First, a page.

Community member Tyler Ralston, who said he’s frequented the area for decades, testified to and showed photos of weddings being held within the permit area well after Case issued a letter in July 2016 ordering the hotel to cease and desist such events because they are not allowed under the permit.

“There were two weddings on the same day in June after chair Case sent a letter saying no more weddings. …  They’ve had many, many weddings,” he said.

Tyler Ralston testifying before the Land Board.

Frankel also attested that about a year ago, hotel staff tried to stop him from traversing the RP parcel during a wedding there.

Hotel manager Gerald Glennon told the Land Board that it had stopped taking reservations for events planned on state lands immediately after he learned in the middle of last year about the prohibition of such events and provided the department with a spreadsheet detailing its event commitments.

Wedding revenue aside, Ralston estimated that the hotel may have generated some $2 million from food and alcohol sales and the rental of the tents and lounges on the property.

“Over the years, there was moderate commercial use. It ebbed and flowed. … With the recent owners, there’s not only been unprecedented use of the RP parcel [and] the end result is we’re being squeezed out,” he told the board.

In discussing whether or not to grant the new permit, Land Board member Stanley Roehrig argued that some effort be made to recover the restaurant income that was generated from the state parcel.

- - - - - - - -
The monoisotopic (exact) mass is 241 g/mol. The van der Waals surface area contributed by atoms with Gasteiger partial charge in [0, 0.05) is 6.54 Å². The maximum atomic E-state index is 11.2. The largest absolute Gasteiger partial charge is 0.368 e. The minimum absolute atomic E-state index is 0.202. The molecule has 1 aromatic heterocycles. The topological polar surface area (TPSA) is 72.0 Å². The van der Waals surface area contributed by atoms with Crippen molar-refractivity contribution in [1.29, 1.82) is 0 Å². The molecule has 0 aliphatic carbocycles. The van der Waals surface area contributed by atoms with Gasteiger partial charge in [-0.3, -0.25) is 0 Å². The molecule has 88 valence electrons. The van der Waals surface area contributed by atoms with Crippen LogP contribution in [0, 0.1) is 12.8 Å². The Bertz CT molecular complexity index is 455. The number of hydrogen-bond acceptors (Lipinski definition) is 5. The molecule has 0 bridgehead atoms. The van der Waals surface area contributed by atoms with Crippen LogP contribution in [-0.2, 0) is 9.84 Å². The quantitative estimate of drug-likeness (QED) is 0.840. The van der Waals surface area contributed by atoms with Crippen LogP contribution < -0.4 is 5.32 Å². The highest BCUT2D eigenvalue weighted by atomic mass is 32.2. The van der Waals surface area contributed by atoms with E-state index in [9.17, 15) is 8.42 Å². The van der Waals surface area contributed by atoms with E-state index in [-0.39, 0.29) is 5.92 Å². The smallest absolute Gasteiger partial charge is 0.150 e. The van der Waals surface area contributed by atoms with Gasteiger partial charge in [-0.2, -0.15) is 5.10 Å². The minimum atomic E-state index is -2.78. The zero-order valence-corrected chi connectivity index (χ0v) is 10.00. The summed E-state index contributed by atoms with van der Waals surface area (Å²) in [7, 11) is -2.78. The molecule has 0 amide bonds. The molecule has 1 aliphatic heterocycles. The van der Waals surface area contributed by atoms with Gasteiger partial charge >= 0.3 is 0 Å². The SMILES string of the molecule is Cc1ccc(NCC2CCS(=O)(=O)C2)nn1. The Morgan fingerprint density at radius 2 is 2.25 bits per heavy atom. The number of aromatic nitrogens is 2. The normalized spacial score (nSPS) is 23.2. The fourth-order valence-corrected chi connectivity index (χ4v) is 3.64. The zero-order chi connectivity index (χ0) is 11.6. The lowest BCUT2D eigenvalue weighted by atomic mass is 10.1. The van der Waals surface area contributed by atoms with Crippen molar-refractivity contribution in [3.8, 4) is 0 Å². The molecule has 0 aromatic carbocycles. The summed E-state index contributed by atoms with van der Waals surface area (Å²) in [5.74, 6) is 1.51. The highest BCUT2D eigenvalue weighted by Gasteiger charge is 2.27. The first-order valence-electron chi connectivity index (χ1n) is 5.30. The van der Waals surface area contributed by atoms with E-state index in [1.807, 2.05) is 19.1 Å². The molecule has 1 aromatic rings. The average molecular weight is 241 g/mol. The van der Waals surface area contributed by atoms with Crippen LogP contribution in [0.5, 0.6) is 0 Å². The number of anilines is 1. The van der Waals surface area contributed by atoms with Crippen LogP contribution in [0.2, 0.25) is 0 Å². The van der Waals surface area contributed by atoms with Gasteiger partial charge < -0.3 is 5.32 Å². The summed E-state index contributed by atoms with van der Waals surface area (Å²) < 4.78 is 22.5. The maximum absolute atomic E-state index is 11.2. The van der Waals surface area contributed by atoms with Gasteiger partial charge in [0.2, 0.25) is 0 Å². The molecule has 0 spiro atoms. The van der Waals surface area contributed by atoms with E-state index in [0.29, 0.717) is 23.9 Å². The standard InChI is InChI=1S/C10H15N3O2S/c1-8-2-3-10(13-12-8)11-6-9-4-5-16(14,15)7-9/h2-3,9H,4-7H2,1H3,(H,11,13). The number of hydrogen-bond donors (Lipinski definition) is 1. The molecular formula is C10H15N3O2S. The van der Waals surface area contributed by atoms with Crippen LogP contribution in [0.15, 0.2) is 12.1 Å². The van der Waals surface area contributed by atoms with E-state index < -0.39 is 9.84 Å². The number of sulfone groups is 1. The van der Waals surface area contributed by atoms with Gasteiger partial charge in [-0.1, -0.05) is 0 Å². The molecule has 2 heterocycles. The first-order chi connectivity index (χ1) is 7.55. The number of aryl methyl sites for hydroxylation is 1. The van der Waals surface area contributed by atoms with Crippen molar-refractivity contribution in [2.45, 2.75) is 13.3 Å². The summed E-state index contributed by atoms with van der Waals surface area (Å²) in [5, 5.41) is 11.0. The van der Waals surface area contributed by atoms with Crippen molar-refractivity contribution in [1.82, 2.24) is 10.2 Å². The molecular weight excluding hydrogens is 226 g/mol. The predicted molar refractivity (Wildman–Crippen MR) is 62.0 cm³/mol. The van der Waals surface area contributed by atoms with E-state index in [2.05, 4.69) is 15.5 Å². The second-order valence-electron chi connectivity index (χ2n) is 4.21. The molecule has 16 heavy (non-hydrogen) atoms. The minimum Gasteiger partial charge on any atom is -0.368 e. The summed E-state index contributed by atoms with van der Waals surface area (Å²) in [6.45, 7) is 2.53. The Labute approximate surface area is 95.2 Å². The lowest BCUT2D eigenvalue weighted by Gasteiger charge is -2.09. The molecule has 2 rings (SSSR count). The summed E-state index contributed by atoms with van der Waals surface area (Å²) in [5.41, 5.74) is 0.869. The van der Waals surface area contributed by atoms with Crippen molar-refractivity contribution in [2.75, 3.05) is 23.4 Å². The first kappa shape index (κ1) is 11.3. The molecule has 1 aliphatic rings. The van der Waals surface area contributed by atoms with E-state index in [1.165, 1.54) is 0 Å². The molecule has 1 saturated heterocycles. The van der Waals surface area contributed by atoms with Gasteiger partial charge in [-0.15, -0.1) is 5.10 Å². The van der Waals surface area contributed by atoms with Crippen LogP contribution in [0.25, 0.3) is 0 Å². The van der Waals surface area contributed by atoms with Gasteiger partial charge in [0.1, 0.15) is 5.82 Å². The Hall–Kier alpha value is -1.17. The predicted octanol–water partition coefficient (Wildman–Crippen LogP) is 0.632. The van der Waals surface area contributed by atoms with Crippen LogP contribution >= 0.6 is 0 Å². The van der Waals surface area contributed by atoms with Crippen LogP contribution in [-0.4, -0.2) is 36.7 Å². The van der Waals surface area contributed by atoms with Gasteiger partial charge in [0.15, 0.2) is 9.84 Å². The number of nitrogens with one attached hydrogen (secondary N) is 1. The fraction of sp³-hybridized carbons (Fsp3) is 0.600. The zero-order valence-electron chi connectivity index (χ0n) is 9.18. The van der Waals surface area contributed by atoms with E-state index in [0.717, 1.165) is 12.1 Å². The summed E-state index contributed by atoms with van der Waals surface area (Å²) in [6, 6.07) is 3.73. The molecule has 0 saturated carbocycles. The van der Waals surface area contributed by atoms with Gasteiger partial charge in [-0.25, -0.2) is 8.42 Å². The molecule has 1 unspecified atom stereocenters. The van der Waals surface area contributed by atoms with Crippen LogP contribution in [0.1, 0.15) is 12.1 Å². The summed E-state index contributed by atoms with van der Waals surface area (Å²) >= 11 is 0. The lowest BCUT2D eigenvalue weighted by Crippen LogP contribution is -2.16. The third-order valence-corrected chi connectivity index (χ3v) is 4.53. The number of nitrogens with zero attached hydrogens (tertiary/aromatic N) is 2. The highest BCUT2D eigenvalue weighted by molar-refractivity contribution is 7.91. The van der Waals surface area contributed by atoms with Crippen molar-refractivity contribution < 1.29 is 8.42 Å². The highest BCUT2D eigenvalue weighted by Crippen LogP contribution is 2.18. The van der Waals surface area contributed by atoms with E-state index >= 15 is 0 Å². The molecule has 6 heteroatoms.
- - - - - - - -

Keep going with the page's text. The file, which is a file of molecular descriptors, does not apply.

Glennon told him that because the restaurant serves food not just to Seaside Grill customers, but to the pool and beach area, it’s hard to decipher how much money was generated from those seated on the state parcel.

“Waiters and waitresses have table numbers,” board member Keone Downing noted.

“They have sections,” Glennon replied, adding later that since the hotel has removed the seating from the permit area, the restaurant has taken “significant hits in revenue.”

In any case, Roehrig wanted some accounting of any ill-gotten gains.

“Whatever we do is precedent. … We try to treat everybody the same,” he said, adding later that he didn’t think it was in the public interest to ignore the matter.

Board member Yuen, however, seemed less inclined to dig up the past since he wasn’t sure if the Land Division ever objected to the restaurant seating. He said he would defer to the Department of the Attorney General on that issue.

Shaded Seaside Grill seating area in the permit area.

 

Blurred Lines

In addition to recommending that the Land Board pursue enforcement, OHA’s Doane urged it to “take a step back” and consider whether a disposition of beachfront property that includes commercial uses was appropriate.

“With long-term dispositions, three decades in this case, often times lessees feel some vested ownership [and] when that’s unchecked, we find ourselves in situations like this,” she said.

“If you’re going to allow commercial uses, you shouldn’t lump them in with recreational uses. It could start a bad precedent and be confusing for other permittees,” she continued.

Land Division administrator Russell Tsuji, however, said that this particular property fronting the hotel was different from a normal beach, where commercial uses are generally prohibited. “The reason I’m in support, I did the ‘but for’ analysis. But for Kahala creating the beach, you would have what you have in the rest of the stretch” — a rocky shoreline and no good swimming areas. “I think there was a benefit, clearly,” he said.

He then stressed that neither the 1960s agreement with the hotel, nor the subsequent RPs prohibited structures from being placed in the permit area. Therefore, he argued, the hotel’s request to use 5,000 square feet for seating, showers, storage, etc., was reasonable.